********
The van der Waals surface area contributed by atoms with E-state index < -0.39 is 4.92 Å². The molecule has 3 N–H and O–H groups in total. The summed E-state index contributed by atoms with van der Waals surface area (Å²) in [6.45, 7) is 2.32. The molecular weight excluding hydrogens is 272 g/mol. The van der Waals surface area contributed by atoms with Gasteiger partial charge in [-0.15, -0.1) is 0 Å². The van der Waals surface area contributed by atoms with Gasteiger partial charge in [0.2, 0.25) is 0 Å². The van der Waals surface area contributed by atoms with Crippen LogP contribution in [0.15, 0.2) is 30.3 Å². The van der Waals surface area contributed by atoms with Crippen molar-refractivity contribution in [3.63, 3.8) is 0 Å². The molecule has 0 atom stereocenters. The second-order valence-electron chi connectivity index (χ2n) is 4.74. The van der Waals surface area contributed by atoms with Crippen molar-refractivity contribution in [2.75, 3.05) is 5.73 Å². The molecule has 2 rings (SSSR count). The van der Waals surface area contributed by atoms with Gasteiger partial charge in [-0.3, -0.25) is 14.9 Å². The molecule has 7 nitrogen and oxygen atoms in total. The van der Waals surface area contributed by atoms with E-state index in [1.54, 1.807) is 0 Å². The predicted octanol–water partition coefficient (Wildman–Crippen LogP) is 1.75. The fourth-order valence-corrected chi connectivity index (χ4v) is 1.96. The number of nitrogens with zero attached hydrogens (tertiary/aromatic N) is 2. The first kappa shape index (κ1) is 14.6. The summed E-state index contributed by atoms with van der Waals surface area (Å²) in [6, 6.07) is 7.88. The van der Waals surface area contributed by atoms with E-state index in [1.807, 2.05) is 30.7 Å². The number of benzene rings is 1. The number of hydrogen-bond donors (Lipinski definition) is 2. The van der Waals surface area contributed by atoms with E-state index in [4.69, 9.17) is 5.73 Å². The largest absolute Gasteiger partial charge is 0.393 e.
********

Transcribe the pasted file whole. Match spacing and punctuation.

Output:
The van der Waals surface area contributed by atoms with E-state index < -0.39 is 4.92 Å². The molecule has 3 N–H and O–H groups in total. The summed E-state index contributed by atoms with van der Waals surface area (Å²) in [6.45, 7) is 2.32. The molecular weight excluding hydrogens is 272 g/mol. The van der Waals surface area contributed by atoms with Gasteiger partial charge in [-0.15, -0.1) is 0 Å². The van der Waals surface area contributed by atoms with Gasteiger partial charge in [0.2, 0.25) is 0 Å². The van der Waals surface area contributed by atoms with Crippen LogP contribution in [0.15, 0.2) is 30.3 Å². The van der Waals surface area contributed by atoms with Crippen molar-refractivity contribution in [3.63, 3.8) is 0 Å². The molecule has 0 atom stereocenters. The second-order valence-electron chi connectivity index (χ2n) is 4.74. The van der Waals surface area contributed by atoms with Crippen molar-refractivity contribution in [2.75, 3.05) is 5.73 Å². The molecule has 2 rings (SSSR count). The van der Waals surface area contributed by atoms with Gasteiger partial charge in [-0.3, -0.25) is 14.9 Å². The molecule has 7 nitrogen and oxygen atoms in total. The van der Waals surface area contributed by atoms with E-state index in [1.54, 1.807) is 0 Å². The predicted octanol–water partition coefficient (Wildman–Crippen LogP) is 1.75. The fourth-order valence-corrected chi connectivity index (χ4v) is 1.96. The number of nitrogens with zero attached hydrogens (tertiary/aromatic N) is 2. The first kappa shape index (κ1) is 14.6. The summed E-state index contributed by atoms with van der Waals surface area (Å²) in [6, 6.07) is 7.88. The van der Waals surface area contributed by atoms with E-state index in [1.807, 2.05) is 30.7 Å². The number of benzene rings is 1. The number of hydrogen-bond donors (Lipinski definition) is 2. The van der Waals surface area contributed by atoms with E-state index in [4.69, 9.17) is 5.73 Å². The largest absolute Gasteiger partial charge is 0.393 e.